The enforced lockdown also caused a huge upswing in purchasing exercise equipment to use at home; people buying kettlebells rose 419% at the end of March, with other equipment such as skipping ropes, yoga mats, dumb bells and bar bells seeing a huge burst in consumer demand.
Even just the introduction of an extra walk has been evident in research findings, with Sport England reporting that nearly two thirds of people have included some walking in their routine in the previous week, with over a third saying that this is more walking than they would usually have done.
These first steps to loosening restrictions could prove invaluable to promoting better mental health and wellbeing in the long term – although the changes seem small, having that vital access to exercise time coupled with being able to venture out more frequently, even just alongside household members or one additional person as permitted, can have a huge, immediate impact on mental health. It can promote a more positive outlook, as people are no longer confined to their homes for very long periods of the day. Although the appeal of exercise may not be for everyone, and there are those struggling to motivate themselves to do extra activity, having the small freedom to embark on a socially distant walk with one other person can make a huge difference. Being able to connect and interact with another person is a fundamental human need and is critical to supporting wellbeing. I personally notice the difference it can make to your day if you can see another familiar face and for those struggling to settle in a household of people or for those experiencing feelings of loneliness, extra outdoor activities with a friend could be a much-needed getaway from the stresses of home lockdown – it would be beneficial to both physical and mental wellbeing!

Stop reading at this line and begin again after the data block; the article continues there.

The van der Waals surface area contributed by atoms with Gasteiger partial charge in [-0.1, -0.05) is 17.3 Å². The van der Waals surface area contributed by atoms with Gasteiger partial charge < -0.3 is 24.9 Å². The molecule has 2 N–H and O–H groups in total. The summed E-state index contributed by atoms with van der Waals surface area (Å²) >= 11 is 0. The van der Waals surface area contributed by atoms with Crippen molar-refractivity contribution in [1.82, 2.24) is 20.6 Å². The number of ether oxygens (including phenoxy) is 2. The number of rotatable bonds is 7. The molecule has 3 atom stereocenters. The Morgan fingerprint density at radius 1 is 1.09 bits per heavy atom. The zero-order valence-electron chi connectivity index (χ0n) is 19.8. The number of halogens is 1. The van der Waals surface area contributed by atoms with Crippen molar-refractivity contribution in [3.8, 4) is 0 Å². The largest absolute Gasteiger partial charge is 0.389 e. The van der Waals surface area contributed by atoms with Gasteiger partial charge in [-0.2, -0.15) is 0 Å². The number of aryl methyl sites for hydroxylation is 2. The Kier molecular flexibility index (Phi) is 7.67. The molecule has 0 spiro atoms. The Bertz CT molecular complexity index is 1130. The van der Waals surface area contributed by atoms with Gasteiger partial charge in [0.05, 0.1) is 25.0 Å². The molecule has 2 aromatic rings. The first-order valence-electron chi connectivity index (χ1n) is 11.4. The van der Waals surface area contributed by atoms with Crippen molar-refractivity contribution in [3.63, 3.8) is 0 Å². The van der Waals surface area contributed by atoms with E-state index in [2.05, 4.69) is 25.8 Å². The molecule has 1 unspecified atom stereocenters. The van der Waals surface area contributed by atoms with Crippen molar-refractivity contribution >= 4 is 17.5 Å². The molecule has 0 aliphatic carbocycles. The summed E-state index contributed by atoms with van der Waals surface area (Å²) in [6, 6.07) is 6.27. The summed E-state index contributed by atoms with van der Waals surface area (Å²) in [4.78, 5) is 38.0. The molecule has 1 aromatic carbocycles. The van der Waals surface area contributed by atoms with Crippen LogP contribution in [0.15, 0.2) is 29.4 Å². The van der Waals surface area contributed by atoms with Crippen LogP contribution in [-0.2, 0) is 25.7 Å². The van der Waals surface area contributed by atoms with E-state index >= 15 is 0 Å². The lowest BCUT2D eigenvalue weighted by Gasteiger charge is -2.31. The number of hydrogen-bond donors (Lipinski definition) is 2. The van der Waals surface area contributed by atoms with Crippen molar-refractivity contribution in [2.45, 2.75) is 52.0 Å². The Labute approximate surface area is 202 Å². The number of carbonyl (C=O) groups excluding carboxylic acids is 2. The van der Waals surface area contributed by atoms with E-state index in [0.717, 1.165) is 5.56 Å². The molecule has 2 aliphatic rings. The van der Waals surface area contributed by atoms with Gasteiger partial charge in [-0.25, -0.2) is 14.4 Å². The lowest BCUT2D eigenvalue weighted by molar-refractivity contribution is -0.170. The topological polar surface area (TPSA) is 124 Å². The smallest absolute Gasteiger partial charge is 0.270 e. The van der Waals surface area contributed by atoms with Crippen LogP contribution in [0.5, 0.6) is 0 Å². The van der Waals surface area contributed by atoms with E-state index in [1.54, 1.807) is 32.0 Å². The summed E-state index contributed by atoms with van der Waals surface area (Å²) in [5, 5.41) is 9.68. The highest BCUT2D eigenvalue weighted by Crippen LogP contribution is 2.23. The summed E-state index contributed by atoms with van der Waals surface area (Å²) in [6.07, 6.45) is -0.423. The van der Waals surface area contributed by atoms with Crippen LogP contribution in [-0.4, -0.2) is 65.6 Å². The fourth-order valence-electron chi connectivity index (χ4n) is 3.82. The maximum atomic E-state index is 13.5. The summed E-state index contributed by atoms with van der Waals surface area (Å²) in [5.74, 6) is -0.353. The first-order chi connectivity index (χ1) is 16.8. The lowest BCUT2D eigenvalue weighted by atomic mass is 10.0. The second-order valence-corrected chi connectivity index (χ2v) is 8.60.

The current climate is a very unique time in terms of observing changes in human behaviour. Observing the significant adaptations to exercise consumption and what people are doing to look after their wellbeing overall, I am looking with intrigue at what the future of staying active might look like in a post-lockdown world. Could the habits being formed now be carried forward into our regular daily routines? Or is this upsurge in physical activity a direct result of people having that additional time to exercise or from needing to get out of the house regularly?
Having a keen interest in fitness and physical activity habits and adoption, this is certainly something I will be scrutinising with great interest. But for now, it is encouraging to see the value that people are placing on physical activity to help support their mental wellbeing, and hopefully it is something that people are adopting more now to support their wellbeing for the future.